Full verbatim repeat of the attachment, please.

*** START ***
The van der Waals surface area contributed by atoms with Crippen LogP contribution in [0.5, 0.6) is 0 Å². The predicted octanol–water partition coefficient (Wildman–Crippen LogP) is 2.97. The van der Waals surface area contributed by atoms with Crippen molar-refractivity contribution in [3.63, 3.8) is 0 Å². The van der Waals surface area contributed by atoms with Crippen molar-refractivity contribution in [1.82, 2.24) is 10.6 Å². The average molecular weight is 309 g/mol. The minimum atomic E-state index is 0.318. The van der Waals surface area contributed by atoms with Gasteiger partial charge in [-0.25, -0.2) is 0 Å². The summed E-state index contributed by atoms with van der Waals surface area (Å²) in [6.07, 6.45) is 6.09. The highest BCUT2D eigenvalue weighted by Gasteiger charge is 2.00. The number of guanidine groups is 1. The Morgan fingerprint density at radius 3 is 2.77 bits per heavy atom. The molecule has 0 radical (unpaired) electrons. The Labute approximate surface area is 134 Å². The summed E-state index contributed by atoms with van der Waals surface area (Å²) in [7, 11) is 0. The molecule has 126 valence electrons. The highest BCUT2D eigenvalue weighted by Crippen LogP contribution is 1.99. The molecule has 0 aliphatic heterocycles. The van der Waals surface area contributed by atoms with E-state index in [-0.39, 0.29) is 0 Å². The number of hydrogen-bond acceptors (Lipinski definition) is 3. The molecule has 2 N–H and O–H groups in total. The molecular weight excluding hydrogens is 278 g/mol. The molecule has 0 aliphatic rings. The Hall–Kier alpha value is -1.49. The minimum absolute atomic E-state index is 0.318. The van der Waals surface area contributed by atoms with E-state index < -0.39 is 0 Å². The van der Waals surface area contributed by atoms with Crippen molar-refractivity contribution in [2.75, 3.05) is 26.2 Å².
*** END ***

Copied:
The van der Waals surface area contributed by atoms with Crippen LogP contribution in [0.5, 0.6) is 0 Å². The predicted octanol–water partition coefficient (Wildman–Crippen LogP) is 2.97. The van der Waals surface area contributed by atoms with Crippen molar-refractivity contribution in [3.63, 3.8) is 0 Å². The van der Waals surface area contributed by atoms with Crippen molar-refractivity contribution in [1.82, 2.24) is 10.6 Å². The average molecular weight is 309 g/mol. The minimum atomic E-state index is 0.318. The van der Waals surface area contributed by atoms with Gasteiger partial charge in [-0.25, -0.2) is 0 Å². The summed E-state index contributed by atoms with van der Waals surface area (Å²) in [6.07, 6.45) is 6.09. The highest BCUT2D eigenvalue weighted by Gasteiger charge is 2.00. The number of guanidine groups is 1. The Morgan fingerprint density at radius 3 is 2.77 bits per heavy atom. The molecule has 0 radical (unpaired) electrons. The Labute approximate surface area is 134 Å². The summed E-state index contributed by atoms with van der Waals surface area (Å²) in [7, 11) is 0. The molecule has 126 valence electrons. The highest BCUT2D eigenvalue weighted by Crippen LogP contribution is 1.99. The molecule has 0 aliphatic heterocycles. The van der Waals surface area contributed by atoms with E-state index in [-0.39, 0.29) is 0 Å². The number of hydrogen-bond acceptors (Lipinski definition) is 3. The molecule has 2 N–H and O–H groups in total. The molecular weight excluding hydrogens is 278 g/mol. The molecule has 0 aliphatic rings. The Hall–Kier alpha value is -1.49. The minimum absolute atomic E-state index is 0.318. The van der Waals surface area contributed by atoms with E-state index < -0.39 is 0 Å². The van der Waals surface area contributed by atoms with Crippen molar-refractivity contribution in [2.75, 3.05) is 26.2 Å².